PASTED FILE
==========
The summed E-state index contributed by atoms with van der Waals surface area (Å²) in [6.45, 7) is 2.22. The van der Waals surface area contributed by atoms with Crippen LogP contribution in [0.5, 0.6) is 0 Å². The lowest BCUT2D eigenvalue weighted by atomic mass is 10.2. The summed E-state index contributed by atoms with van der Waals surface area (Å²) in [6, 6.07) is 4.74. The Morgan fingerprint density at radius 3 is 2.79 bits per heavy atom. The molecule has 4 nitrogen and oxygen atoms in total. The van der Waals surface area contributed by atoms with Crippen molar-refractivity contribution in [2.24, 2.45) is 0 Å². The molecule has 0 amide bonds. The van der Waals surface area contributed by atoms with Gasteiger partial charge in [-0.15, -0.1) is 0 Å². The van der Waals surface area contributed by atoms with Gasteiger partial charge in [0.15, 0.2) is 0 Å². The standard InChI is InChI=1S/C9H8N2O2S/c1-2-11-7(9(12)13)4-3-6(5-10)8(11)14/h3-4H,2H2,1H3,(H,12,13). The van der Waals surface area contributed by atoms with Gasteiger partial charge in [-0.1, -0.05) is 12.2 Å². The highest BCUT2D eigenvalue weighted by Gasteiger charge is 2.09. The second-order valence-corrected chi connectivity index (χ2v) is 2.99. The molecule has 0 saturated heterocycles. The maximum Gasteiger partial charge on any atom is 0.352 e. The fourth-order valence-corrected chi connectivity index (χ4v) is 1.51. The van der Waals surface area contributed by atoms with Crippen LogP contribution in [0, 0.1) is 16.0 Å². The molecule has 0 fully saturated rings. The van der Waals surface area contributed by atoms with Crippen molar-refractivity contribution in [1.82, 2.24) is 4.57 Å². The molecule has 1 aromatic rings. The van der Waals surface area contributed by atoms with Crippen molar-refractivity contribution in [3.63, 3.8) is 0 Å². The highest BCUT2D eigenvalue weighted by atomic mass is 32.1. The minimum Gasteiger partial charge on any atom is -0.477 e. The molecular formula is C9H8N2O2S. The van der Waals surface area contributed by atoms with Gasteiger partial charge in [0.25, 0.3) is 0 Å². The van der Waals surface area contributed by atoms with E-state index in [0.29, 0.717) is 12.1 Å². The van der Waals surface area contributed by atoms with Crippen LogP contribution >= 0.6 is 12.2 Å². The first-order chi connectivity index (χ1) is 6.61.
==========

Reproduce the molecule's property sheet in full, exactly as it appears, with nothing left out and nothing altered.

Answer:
The summed E-state index contributed by atoms with van der Waals surface area (Å²) in [6.45, 7) is 2.22. The van der Waals surface area contributed by atoms with Crippen LogP contribution in [0.5, 0.6) is 0 Å². The lowest BCUT2D eigenvalue weighted by atomic mass is 10.2. The summed E-state index contributed by atoms with van der Waals surface area (Å²) in [6, 6.07) is 4.74. The Morgan fingerprint density at radius 3 is 2.79 bits per heavy atom. The molecule has 4 nitrogen and oxygen atoms in total. The van der Waals surface area contributed by atoms with Crippen molar-refractivity contribution in [2.24, 2.45) is 0 Å². The molecule has 0 amide bonds. The van der Waals surface area contributed by atoms with Gasteiger partial charge in [-0.15, -0.1) is 0 Å². The van der Waals surface area contributed by atoms with Gasteiger partial charge in [0.15, 0.2) is 0 Å². The standard InChI is InChI=1S/C9H8N2O2S/c1-2-11-7(9(12)13)4-3-6(5-10)8(11)14/h3-4H,2H2,1H3,(H,12,13). The van der Waals surface area contributed by atoms with Gasteiger partial charge in [-0.1, -0.05) is 12.2 Å². The highest BCUT2D eigenvalue weighted by Gasteiger charge is 2.09. The second-order valence-corrected chi connectivity index (χ2v) is 2.99. The molecule has 0 saturated heterocycles. The maximum Gasteiger partial charge on any atom is 0.352 e. The fourth-order valence-corrected chi connectivity index (χ4v) is 1.51. The van der Waals surface area contributed by atoms with Crippen LogP contribution in [0, 0.1) is 16.0 Å². The molecule has 0 fully saturated rings. The van der Waals surface area contributed by atoms with Crippen molar-refractivity contribution in [1.82, 2.24) is 4.57 Å². The molecule has 1 aromatic rings. The van der Waals surface area contributed by atoms with Crippen molar-refractivity contribution in [3.63, 3.8) is 0 Å². The highest BCUT2D eigenvalue weighted by atomic mass is 32.1. The minimum Gasteiger partial charge on any atom is -0.477 e. The molecular formula is C9H8N2O2S. The van der Waals surface area contributed by atoms with Gasteiger partial charge in [0.25, 0.3) is 0 Å². The van der Waals surface area contributed by atoms with E-state index in [0.29, 0.717) is 12.1 Å². The van der Waals surface area contributed by atoms with Crippen LogP contribution >= 0.6 is 12.2 Å². The first-order chi connectivity index (χ1) is 6.61.